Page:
September 11, 2007 in Nation/World

Research suggests vitamin D improves longevity

Baltimore Sun The Spokesman-Review
 

Vitamin D is good for your bones, doctors have said for years, but new research suggests taking a vitamin pill a day might extend your life.

The findings, published Monday in the journal Archives of Internal Medicine, add to the growing medical literature about the benefits of what is sometimes called the “sunshine vitamin” because it is produced by the skin in response to sunlight. Recent studies have linked vitamin D deficiencies to higher risk of cancer, diabetes and multiple sclerosis. It could play a role in reducing heart disease and preventing pre-eclampsia in pregnant women.

“It’s very new to see (the effects of) vitamin D on organs different than the bones,” said Dr. Philippe Autier, who co-authored the study. “These are very ordinary doses. You don’t need four or five pills a day. …

“You should probably get rid of all the other (vitamins in the medicine cabinet),” Autier said by phone from Lyon, France, where he is a researcher the International Agency for Research on Cancer. “At this point, that’s where we are. This is quite real.”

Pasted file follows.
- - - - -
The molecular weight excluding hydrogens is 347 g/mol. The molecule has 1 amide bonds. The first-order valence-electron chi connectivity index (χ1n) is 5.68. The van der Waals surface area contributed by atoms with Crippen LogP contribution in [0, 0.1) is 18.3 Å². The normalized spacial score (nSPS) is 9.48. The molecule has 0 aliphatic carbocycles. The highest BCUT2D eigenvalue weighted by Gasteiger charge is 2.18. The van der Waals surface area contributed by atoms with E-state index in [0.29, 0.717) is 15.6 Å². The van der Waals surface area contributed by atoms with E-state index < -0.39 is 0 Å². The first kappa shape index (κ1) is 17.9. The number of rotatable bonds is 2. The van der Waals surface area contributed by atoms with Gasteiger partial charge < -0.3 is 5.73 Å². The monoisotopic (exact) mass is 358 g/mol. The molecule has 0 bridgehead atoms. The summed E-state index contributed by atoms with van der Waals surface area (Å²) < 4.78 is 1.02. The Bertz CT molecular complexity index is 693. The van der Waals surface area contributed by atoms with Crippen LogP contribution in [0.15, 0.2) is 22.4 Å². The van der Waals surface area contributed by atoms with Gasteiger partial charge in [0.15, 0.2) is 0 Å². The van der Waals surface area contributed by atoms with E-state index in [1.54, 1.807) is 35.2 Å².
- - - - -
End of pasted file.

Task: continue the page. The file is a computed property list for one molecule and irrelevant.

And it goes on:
Monday, a team led by Johns Hopkins scientists reported that vitamin C inhibits the growth of some tumors in mice. In recent years, vitamin E, beta-carotene and other antioxidants were praised as having miracle properties; but when more research was done, they lost some of their luster. One trial last year showed that patients with neck cancer who received large doses of vitamins C, E and beta carotene experienced fewer side effects of cancer treatments, but in the end they died at twice the rate of those who didn’t get vitamins.

Past experience means there “is some need to be cautious (about vitamins),” said Edgar Miller, associate professor of medicine at Johns Hopkins and an antioxidant researcher.

“I think there is enough evidence to recommend vitamin D supplements in most women, certainly who are older and have dietary deficiencies. How high a dose? We don’t know. Is there a threshold of benefit beyond which there’s harm? That’s something that needs to be studied.”

Still, he said, “Everything seems to be lining up very well with vitamin D.”

Get stories like this in a free daily email


Please keep it civil. Don't post comments that are obscene, defamatory, threatening, off-topic, an infringement of copyright or an invasion of privacy. Read our forum standards and community guidelines.

You must be logged in to post comments. Please log in here or click the comment box below for options.

comments powered by Disqus